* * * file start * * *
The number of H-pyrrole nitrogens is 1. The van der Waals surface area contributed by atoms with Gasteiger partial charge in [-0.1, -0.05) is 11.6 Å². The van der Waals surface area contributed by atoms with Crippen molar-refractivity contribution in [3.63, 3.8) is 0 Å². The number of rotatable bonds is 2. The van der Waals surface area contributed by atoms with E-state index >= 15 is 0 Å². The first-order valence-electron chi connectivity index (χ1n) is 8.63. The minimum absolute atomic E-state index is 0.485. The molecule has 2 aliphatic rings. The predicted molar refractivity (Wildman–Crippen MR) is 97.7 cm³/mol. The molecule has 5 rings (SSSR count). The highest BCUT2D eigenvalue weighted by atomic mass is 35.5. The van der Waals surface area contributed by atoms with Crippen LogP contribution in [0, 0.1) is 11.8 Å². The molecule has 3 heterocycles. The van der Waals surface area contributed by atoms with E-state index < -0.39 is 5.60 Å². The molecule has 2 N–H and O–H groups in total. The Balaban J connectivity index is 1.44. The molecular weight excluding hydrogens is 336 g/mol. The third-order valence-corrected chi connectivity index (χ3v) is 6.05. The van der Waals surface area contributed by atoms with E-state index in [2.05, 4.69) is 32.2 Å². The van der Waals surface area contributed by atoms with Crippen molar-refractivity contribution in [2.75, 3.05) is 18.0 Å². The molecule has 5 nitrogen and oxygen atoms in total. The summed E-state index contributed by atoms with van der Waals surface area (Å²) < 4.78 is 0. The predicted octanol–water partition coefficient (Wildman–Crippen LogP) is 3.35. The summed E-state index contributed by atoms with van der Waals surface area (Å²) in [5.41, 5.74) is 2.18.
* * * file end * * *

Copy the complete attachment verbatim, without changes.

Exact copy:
The number of H-pyrrole nitrogens is 1. The van der Waals surface area contributed by atoms with Gasteiger partial charge in [-0.1, -0.05) is 11.6 Å². The van der Waals surface area contributed by atoms with Crippen molar-refractivity contribution in [3.63, 3.8) is 0 Å². The number of rotatable bonds is 2. The van der Waals surface area contributed by atoms with E-state index >= 15 is 0 Å². The first-order valence-electron chi connectivity index (χ1n) is 8.63. The minimum absolute atomic E-state index is 0.485. The molecule has 2 aliphatic rings. The predicted molar refractivity (Wildman–Crippen MR) is 97.7 cm³/mol. The molecule has 5 rings (SSSR count). The highest BCUT2D eigenvalue weighted by atomic mass is 35.5. The van der Waals surface area contributed by atoms with Crippen LogP contribution in [0, 0.1) is 11.8 Å². The molecule has 3 heterocycles. The van der Waals surface area contributed by atoms with E-state index < -0.39 is 5.60 Å². The molecule has 2 N–H and O–H groups in total. The Balaban J connectivity index is 1.44. The molecular weight excluding hydrogens is 336 g/mol. The third-order valence-corrected chi connectivity index (χ3v) is 6.05. The van der Waals surface area contributed by atoms with E-state index in [2.05, 4.69) is 32.2 Å². The van der Waals surface area contributed by atoms with Crippen molar-refractivity contribution in [2.75, 3.05) is 18.0 Å². The molecule has 5 nitrogen and oxygen atoms in total. The summed E-state index contributed by atoms with van der Waals surface area (Å²) < 4.78 is 0. The predicted octanol–water partition coefficient (Wildman–Crippen LogP) is 3.35. The summed E-state index contributed by atoms with van der Waals surface area (Å²) in [5.41, 5.74) is 2.18.